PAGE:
Seneca Park Zoo’s male iguana, Anzu, lives with the two-toed sloth, agoutis and golden lion tamarins in the Main Building. He was born in 2010 and came to the Zoo in 2015.
International Union for Conservation of Nature (IUCN) Red List status: Least concern. However, the green iguana’s popularity in the pet trade and as a food source in Latin America makes it necessary to monitor the population so it remains unthreatened.
Green iguanas are arboreal lizards, meaning that they spend most of their lives in trees. They live in tropical rainforests, with the older iguanas inhabiting the canopy higher up while the juveniles inhabit the lower canopy. Green iguanas prefer to inhabit areas with a nearby source of water, as they create burrows near the riverbanks. They can be found from Mexico to Brazil.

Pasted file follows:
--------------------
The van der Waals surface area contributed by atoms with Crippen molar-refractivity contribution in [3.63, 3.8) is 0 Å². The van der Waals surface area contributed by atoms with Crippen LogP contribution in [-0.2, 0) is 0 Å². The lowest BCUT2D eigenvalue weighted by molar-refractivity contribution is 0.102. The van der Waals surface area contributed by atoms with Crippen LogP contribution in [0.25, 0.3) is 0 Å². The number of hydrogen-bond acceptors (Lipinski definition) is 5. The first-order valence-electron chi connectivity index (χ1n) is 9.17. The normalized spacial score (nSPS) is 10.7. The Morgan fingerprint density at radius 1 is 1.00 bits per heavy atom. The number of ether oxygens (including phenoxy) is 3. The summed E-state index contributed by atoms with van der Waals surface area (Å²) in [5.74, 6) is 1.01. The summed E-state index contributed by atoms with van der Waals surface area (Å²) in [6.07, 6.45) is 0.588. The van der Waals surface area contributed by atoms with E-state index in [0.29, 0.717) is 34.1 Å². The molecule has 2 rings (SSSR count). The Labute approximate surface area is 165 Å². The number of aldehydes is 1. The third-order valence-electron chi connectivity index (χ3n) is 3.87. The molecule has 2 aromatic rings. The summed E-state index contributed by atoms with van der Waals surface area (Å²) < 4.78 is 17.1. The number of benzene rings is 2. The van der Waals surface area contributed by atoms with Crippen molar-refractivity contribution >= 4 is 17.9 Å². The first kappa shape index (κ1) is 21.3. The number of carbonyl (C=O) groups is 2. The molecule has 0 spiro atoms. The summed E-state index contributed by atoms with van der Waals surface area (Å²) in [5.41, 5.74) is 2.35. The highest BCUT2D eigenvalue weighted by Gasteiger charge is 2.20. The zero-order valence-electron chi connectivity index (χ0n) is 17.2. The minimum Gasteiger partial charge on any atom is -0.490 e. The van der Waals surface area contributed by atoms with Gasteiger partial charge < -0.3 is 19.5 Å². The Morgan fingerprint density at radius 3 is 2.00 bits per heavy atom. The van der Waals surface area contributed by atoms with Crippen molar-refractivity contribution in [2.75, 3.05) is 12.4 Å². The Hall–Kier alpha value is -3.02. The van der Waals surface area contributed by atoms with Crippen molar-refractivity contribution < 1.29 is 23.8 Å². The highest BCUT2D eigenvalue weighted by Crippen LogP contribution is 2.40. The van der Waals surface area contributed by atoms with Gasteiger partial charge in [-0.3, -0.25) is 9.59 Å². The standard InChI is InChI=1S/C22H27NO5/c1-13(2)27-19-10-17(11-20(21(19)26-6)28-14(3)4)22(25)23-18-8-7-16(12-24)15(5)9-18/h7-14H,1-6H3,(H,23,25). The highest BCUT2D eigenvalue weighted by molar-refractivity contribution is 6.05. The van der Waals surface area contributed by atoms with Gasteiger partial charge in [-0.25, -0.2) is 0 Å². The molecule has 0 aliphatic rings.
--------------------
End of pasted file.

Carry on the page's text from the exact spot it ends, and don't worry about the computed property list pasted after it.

The green iguana is an omnivore. They are primarily vegetarian, eating fruit and vegetation, but they also eat insects, rodents and worms.
Locals in Central and South America call the green iguana, “Gallina de Palo,” which means “Chicken of the Tree.” These iguanas are farmed for food and reportedly taste like chicken.
The green iguana’s long and muscular tail allows it to be a very adept swimmer. It will let its four limbs hang down in the water while it uses its tail to propel itself through the water with strong side-strokes.
Green iguanas are common in captivity as pets. They can grow between 5- and 6-feet-long head to tail and weigh between 9 and 20 pounds.
Although these iguanas are called green iguanas, their coloration is variable. The juveniles are usually splotchy, and mature iguanas are usually uniform in color. Even within the span of one day, the green iguana can vary its color, which aids in its temperature regulation.
A baby green iguana takes about three years to reach maturity.